My dad had been raving about something called Five Guys, a burger joint that I had never heard of before.  Burger sommelier that I am I was happy to try it.

Every burger is a double burger, the amount of fries they give you is mountainous, there is less than a dozen items on the menu, total (no chicken!), toppings are unlimited and they offer such delicacies as fried mushroom and fried onions, and they even have barrels of free peanuts to munch on while you wait.  Talk about checking all the boxes!  Oh, and as I’m sure you know, their burgers are absolutely delicious.

For weeks I was swooning and swearing to anyone that would listen that Five Guys was the best chain burger that this connoisseur had ever tried, worldwide (except maybe Lick’s Homeburgers, but with just a single restaurant remaining at the time of writing Lick’s can hardly be considered a chain anymore).  As we were leaving I lingered by the door; I honestly couldn’t bring myself to just walk out.  I drank in the place one more time and with a heavy sigh and an elongated stomach I followed m’lady back to the parking lot.

Next on our list was the beach.  We paid our dues ($5 a day reduced to only $3 as it was after 3:30pm) and spent an hour driving up and down what is billed as The World’s Most Famous Beach.  Though there are some car-free areas, miles and miles of Daytona Beach is drivable, with a cement-like strip down the middle of the sand that had been tamped down from a century of back-and-forth traffic.  Back in the day racecars used to set world speed records on this strip of beach, taking advantage of the long, flat natural straightaway.  This was where NASCAR began, with its annual Daytona race running right there on the beach until the Daytona Speedway was built back in the ’50’s.

We stopped and had some ice cream, sifting powdery sand between our toes while we watched the frolicking beach bums.  Though the temperature had dipped a little on the beach it was still near twenty degrees with the sun blazing down through the cloudless sky.  With our cones devoured and our fingers licked clean we got back in the car and continued our 10mph crawl along the packed sand.  It was after 5pm when we made it back to actual pavement.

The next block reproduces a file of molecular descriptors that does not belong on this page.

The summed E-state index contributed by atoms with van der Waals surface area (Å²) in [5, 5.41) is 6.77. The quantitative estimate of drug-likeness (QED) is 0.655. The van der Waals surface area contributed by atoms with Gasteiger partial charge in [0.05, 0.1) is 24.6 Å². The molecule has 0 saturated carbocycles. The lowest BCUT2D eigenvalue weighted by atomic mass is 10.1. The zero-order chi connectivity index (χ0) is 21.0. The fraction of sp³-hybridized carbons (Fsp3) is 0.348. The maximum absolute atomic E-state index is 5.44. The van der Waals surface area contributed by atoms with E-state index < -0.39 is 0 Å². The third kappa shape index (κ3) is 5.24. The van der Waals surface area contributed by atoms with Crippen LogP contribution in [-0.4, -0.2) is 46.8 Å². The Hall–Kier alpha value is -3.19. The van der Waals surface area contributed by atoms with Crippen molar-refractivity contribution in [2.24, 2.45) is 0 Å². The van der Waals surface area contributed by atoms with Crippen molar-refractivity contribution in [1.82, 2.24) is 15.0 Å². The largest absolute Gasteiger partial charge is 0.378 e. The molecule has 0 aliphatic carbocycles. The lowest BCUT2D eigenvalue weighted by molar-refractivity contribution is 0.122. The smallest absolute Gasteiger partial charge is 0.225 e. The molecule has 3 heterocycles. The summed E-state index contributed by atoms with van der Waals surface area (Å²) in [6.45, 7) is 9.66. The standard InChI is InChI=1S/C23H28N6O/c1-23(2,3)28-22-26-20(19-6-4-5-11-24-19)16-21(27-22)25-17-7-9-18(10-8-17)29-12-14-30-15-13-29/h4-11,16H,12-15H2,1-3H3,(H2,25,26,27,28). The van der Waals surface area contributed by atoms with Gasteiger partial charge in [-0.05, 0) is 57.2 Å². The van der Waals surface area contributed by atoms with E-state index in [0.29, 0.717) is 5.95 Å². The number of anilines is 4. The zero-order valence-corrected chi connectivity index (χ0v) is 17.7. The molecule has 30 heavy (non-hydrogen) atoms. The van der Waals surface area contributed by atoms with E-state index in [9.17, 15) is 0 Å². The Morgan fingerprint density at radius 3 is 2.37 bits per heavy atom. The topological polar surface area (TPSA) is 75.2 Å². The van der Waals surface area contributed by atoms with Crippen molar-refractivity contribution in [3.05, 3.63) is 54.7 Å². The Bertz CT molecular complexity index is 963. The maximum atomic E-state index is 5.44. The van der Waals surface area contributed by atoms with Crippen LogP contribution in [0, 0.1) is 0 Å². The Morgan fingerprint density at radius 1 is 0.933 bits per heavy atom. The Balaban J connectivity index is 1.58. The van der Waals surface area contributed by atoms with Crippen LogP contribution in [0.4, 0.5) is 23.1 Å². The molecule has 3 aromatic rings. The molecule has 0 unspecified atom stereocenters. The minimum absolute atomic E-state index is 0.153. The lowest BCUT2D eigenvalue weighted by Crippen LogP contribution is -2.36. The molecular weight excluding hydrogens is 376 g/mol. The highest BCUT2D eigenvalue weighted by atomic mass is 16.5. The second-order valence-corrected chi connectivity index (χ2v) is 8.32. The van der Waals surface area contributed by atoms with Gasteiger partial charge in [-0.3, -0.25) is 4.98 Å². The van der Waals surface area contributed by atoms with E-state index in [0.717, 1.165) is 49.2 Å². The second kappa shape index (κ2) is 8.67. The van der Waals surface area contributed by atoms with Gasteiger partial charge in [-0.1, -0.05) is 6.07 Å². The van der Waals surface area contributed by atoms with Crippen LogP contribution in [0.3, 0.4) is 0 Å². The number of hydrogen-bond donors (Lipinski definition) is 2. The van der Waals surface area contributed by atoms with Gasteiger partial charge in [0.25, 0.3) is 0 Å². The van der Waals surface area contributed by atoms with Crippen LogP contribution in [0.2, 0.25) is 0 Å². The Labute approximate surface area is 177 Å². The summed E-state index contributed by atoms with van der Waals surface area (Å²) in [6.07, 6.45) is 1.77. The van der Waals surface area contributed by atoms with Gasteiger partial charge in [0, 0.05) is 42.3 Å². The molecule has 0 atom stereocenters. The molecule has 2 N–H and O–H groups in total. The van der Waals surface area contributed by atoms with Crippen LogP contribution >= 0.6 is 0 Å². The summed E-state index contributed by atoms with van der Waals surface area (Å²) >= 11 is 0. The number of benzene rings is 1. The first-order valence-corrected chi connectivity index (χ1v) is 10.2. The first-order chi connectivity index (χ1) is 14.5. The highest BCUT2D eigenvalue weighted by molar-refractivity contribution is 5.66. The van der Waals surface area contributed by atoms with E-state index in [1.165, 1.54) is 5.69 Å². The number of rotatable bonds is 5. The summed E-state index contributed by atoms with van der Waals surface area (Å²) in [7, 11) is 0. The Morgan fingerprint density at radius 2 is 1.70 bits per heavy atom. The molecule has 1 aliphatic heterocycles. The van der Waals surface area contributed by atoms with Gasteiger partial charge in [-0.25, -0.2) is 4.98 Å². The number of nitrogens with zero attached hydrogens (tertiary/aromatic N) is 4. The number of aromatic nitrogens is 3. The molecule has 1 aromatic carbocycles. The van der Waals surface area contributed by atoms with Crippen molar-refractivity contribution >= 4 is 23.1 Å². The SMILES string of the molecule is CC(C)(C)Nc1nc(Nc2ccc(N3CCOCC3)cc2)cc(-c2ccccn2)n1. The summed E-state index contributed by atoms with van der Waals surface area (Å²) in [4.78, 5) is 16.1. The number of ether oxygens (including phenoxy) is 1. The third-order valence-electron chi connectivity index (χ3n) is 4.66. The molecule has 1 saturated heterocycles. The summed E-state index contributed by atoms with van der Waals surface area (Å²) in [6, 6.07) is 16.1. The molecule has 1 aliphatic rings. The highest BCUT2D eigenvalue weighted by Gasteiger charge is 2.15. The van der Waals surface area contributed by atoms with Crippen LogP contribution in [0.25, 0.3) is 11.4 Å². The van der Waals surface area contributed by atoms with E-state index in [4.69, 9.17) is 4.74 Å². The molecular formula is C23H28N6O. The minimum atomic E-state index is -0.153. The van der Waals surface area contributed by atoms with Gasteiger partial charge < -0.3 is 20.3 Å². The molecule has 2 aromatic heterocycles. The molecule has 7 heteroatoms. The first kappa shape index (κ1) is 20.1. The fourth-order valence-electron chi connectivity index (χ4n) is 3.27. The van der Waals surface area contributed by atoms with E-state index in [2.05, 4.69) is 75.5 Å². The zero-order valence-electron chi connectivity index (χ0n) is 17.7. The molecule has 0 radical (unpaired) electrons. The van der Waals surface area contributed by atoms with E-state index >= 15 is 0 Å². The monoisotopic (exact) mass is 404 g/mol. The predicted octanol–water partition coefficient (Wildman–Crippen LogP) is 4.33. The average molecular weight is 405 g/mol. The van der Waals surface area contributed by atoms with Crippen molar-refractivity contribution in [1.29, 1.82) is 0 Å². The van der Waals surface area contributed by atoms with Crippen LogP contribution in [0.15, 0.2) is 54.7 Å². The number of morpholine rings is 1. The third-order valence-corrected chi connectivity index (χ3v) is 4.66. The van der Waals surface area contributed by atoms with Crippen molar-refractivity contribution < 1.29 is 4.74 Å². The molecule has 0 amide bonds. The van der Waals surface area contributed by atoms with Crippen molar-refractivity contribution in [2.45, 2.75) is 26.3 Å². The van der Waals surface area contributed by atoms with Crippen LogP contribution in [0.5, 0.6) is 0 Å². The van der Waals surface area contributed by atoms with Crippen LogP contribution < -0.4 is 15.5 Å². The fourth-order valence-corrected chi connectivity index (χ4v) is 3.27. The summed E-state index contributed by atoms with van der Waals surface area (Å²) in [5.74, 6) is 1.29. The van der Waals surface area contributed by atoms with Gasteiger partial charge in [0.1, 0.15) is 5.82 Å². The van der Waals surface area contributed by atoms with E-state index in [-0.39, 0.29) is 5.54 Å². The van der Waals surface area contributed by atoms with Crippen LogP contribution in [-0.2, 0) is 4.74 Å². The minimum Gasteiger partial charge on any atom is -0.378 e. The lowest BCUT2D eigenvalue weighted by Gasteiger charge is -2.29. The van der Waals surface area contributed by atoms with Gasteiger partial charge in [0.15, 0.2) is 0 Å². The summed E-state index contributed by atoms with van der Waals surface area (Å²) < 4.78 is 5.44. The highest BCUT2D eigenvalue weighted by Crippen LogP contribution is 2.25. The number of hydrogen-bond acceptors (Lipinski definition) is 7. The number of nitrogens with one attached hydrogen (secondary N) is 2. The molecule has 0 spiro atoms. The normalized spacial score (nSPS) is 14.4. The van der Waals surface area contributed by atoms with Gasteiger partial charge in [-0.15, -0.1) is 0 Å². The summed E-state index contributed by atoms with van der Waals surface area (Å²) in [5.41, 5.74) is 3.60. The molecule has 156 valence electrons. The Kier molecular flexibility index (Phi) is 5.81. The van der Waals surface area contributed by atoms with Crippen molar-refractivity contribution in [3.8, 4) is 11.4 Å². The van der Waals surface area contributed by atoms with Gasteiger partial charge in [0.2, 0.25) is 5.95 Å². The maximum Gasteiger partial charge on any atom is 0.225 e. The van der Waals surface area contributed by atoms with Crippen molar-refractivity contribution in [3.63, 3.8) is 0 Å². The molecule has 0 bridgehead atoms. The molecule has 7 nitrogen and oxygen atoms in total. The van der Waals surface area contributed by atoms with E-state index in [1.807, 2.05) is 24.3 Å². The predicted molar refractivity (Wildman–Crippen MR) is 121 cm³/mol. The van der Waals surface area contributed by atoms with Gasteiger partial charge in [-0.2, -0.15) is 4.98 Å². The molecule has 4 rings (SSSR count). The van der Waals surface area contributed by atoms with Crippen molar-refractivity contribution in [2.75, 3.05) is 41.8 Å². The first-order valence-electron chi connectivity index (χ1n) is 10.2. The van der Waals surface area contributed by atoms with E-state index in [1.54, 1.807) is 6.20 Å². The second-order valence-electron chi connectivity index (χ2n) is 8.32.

Back to Deland my brother had arrived at Dad’s place, marking the first time my whole family had been in Florida together since 1975, quite a feat considering how often we each get down there individually.  Despite m’lady and I still nursing bellies full of Five Guys burgers my dad insisted we all go to a buffet and off we went.  Shortly after dinner m’lady and I left the rest of the crowd at dad’s place and went back to his RV to spend the night.  We arrived, mixed a drink and started looking for a party.

Here we were in a packed campground two and a half miles from the Speedway on the eve of the Daytona 500 (the Superbowl of NASCAR), it was ten o’clock on a Saturday night, and the place was dead.  Trailers and RV’s were lined up by the hundreds on a beautiful warm night and hardly a soul stirred.  We did a walkabout and found a half-dozen folks having a few beers near the office, and around the corner from our lot we found a group of young’uns – whose entire camp consisted of one single two-man pup tent – lining up for a round of beer pong.  Given the options we opted to hang with the beer pongers for a few drinks and a couple shots of Jim Beam while they played their drinking game and belted out the occasional “whoop!” (the “redneck mating call”, they called it).  Eventually we went back to the other…um…party? back at the camp office and found it had just been shut down, with just one man left standing, it being past 11pm and all.  No worries, we gathered up the lone redneck and took him back over to the beer pong court, stopping at dad’s RV along the way to pour him (and us) a healthy rum and coke.

Maybe it was around 1am when some other young’uns across the way piled out of a taxi so we strolled over and joined them for a bit until their campsite neighbour came over and tried to shut them down.  One of the young’uns decided to be a right jerk about it and a standoff ensued.  When the older fellah broke off to return to his trailer I heard some talk of guns so we quickly decided that we were drunk enough to call it a night.

Back at our huge and elegant RV I guess we went to bed, but by then it was much too late for me to remember much about that.

022011 The Daytona 500

My hangover suggested we had done rather well party-wise the night before despite finding very little in the way of material to work with in our walk through the park.  I awoke to the voice of our neighbour telling someone that the highway in front of the RV park was already a parking lot of snarled traffic.  I got up and saw it was 10:30am and my brother Al and family friend Fred were already a half hour late in arriving.